Supreme Court skeptical of specialty license plate case

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US Supreme Court
WASHINGTON — At the Supreme Court Monday, the justices considered Texas’s specialty license program and the decision by state officials to reject a design depicting the confederate flag submitted by the Sons of Confederate Veterans.

The case marks the first time the justices will consider the First Amendment implications of the program, similar to other programs across the county, and whether the speech depicted on the plates is government speech or the speech of the driver.

In Texas, individuals can choose to have standard issue plates, or pay a fee and design a plate that is subject to the approval of the state. It can be rejected if state officials find it offensive.

In court, Texas Solicitor General Scott A. Keller stressed the messages on the licenses plates constitute government speech. He said the state “etches its name onto each license plate” and that the law gives Texas the “sole control and final approval authority over everything that appears on a license plate.”

Mary-Rose Papandrea, a constitutional law professor at Boston College Law School, said that “in general the free speech clause of the First Amendment does not apply when the government is speaking.”

“The only check on what the government can say is the political process, ” she said.

But Keller ran into skeptical questions.

Chief Justice John Roberts, for example, expressed doubt that the license plate program constitutes government speech. He said there is no coherent government message but instead it seems like they are “only doing this to get the money.”

Justice Ruth Bader Ginsburg pointed to one plate that says “Mighty fine Burgers.”

“Is it government speech to say ‘Mighty fine Burgers’ to advertise a product?” she asked.

Justice Samuel Alito was concerned about the limits of the state’s argument. He broadened the scope of the issue to include electronic billboards around the state that might have a government message such as “wear a seatbelt” but also a message put forward by the people.

“Would that be government speech?” he asked.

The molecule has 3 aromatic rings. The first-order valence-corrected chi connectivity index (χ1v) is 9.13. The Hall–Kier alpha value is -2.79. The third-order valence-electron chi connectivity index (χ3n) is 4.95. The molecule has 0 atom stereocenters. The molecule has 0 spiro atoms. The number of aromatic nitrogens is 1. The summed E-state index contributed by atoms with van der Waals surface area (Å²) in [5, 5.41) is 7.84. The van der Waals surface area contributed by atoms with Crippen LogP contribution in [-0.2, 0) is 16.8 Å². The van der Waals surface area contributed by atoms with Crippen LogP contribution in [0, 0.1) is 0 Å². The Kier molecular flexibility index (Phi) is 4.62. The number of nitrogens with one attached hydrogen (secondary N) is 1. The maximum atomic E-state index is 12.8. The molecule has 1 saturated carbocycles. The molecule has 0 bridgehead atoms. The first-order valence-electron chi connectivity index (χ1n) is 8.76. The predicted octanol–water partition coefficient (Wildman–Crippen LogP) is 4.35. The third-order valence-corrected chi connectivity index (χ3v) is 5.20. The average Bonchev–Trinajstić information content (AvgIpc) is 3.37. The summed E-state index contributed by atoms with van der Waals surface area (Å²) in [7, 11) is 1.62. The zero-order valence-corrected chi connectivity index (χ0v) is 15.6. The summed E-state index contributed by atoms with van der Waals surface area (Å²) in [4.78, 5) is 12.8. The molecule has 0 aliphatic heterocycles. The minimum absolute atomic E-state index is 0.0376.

Justice Elena Kagan questIoned whether the program has caused the state to relinquish control of the license plates and “made it a ‘people’s license plate’ for whatever private speech people want to say.”

“Clearly the court is concerned that Texas is not speaking through these license plates but rather affording over 400 groups across Texas a forum in which to express their point of view,” said Papandrea.

Indeed, R. James George Jr., a lawyer for the veterans’ group, said the speech involved is not government speech, but private speech. He said the state has issued an open invitation to everybody to submit public designs and “it created a limited public forum for these license plates.”

But Ginsburg was also worried that if the Sons of Confederate Veterans were to prevail, the specialty plates might include controversial symbols or speech.

She worried about an applicant, for instance, who might “design a swastika.”

Justice Anthony Kennedy acknowledged Ginsburg’s hypothetical.

“Must the state put those symbols or messages on the plates at the request of the citizen? ” he asked George.

“Yes,” George answered.

“At the end of the argument, some of the justices suggested that the speech at issue is ‘hybrid’ speech, or speech of both the government and private individuals, but they did not indicate how the First Amendment would apply in such situations,” said Papandrea.

The decision is expected to come down by early summer.